Users who have tested headphones from other companies back to back like the Beyerdynamic DT770 Pro and DT990 will understand the differences between open and closed back headphones. People working in noisy environments like live sound engineers utilize these in order to get clear mixes regardless of audience noise. When compared to the MM-500, the LCD-XC’s shallower soundstage is apparent. The stereo image is more responsive and it did feel like more sound was coming out of each separate driver. Songs like “Holding On” by Sally Dige sound seperated. Stereo reverb effects on the synths shift sound from one ear to the other musically. The LCD-XC has a 106mm transducer compared to the MM-500’s 90mm size. This was apparent in the verticality of the noise. Sounds felt more holographic on the LCD-XC than the MM-500.

By comparison, the MM-500 has a wide soundstage and is still holographic and multidimensional. Sounds with characteristic reverb and delay have a beautiful trailing effect that runs away from one’s ears. Listening to “Everything is Fine” by Void Vision was an immersive experience that sounded like I was listening on large monitors. Enthusiasts who listen to ambient, shoe-gaze, worship, and black metal will love the MM-500’s expansive and clear interaction with time based effects. That being said, plenty of people may choose the closer sound of the LCD-XC. Live sound and mastering engineers could sway towards better noise cancellation and precise stereo imaging. What’s more important than soundstage width in these applications is exacting stereo image. I’d have to choose the MM-500’s soundstage over the LCD-XC. It’s easier to dial in reverb depth with my ears on them. Listening back created a landscape and color that was very pleasurable.Audeze MM-500 VS. LCD-XC COMPARISON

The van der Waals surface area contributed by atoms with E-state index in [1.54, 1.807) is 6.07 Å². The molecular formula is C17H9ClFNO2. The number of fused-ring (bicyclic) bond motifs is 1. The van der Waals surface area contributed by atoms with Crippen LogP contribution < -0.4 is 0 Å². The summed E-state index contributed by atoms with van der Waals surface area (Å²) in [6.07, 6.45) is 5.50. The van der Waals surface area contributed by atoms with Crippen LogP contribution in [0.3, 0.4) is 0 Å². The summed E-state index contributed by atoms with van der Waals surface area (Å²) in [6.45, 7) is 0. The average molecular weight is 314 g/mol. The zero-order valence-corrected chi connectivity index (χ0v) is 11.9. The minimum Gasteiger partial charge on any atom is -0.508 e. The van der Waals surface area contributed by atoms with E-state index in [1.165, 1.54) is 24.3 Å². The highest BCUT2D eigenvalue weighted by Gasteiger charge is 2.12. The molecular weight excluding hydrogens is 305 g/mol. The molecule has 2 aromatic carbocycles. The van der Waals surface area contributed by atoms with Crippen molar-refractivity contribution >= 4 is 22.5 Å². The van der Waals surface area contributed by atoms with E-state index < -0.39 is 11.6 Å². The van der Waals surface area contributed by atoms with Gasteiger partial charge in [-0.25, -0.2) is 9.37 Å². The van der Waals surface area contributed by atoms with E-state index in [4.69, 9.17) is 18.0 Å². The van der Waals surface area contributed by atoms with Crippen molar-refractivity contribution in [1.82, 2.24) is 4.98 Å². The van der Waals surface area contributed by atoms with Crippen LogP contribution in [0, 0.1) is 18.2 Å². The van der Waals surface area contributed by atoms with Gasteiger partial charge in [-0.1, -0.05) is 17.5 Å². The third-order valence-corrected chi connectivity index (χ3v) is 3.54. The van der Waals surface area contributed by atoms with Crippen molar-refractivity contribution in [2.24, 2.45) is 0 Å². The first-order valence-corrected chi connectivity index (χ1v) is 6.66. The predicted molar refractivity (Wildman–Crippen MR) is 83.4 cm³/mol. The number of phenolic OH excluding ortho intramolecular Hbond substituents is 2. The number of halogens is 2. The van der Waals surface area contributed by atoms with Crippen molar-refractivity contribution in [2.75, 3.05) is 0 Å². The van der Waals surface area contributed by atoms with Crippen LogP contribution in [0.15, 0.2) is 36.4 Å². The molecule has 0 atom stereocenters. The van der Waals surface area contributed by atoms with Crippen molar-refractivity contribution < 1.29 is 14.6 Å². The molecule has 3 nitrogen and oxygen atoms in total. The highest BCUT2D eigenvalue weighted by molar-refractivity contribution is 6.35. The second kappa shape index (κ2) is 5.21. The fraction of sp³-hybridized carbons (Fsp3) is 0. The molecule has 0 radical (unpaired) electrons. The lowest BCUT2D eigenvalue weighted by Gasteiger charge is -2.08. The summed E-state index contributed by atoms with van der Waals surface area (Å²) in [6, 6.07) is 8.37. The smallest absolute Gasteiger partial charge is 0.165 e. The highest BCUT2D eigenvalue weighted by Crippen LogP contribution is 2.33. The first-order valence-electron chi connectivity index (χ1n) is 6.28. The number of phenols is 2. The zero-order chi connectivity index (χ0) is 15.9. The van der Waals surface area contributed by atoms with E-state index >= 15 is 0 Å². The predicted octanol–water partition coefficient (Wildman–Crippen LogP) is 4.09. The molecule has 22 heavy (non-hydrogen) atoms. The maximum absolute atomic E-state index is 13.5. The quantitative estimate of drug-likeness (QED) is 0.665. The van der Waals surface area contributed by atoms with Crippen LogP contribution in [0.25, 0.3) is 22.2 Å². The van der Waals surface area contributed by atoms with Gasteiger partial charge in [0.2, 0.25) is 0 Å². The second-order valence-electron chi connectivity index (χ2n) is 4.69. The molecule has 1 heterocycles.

MM-500 and LCD-XC Listening Comparison


The flat frequency response of the MM-500 in the bass range gives these headphones a strong low characteristic. Their bassiness is exacting and precise without sounding muddy and dull. Jazz music with a warm bass tone has a round quality. At the same time, more harmonically saturated kicks, bass guitar, and synths in electronic and extreme music thump in the way that audiophiles love, pushing the transducers with grittiness. There’s a lot to be excited about in their frequency response, due to how exacting warm and dirty bass tones get. There’s a faithful recreation of sounds without many changes to how the music is mixed in the low end. To my ears, there’s a perfect amount of low end character in these headphones.

Audeze takes a different approach in tuning the LCD-XC which accentuates sub bass and high bass frequencies. Fans of Audeze’s sound signature will recognize this character from older models. Although not as perceptibly loud, I did notice that bass boosted music was recreated comfortably and made listening enjoyable. Another noticeable difference was in how fatiguing or not listening to this frequency was. Hours of testing led me to conclude that although I preferred the low end sound from the MM-500, the bass in the LCD-XC was less demanding on my ears. Audeze’s sound signature made EQing bass and 808s not as stringent, but the headphones did add some slight coloring to the mix. Bassheads will be able to enjoy music at comfortable volumes reliably without their ears feeling washed out. With that said, I prefer the flatter low end in the MM-500 because of the faithful recreation that it provides.



Mids in the MM-500 aren’t necessarily the main focus of the sound signature, but do a great job of settling music that can at times have too much mid-voiced information. A lot of instruments in mixes have to compete with vocals that sit in the same register. The clarity of the MM-500 in the midrange gives songs like “Roses” by Valencia Grace a transparent timbre. Vocals, synth PAD, and overdriven guitar all coexist in their harmonic space comfortably. The frequency response is relatively flat with a slight bump between 2kHz and 4kHz. My ears noticed the perfect blend of richness, sustain, and percussiveness in this sound signature.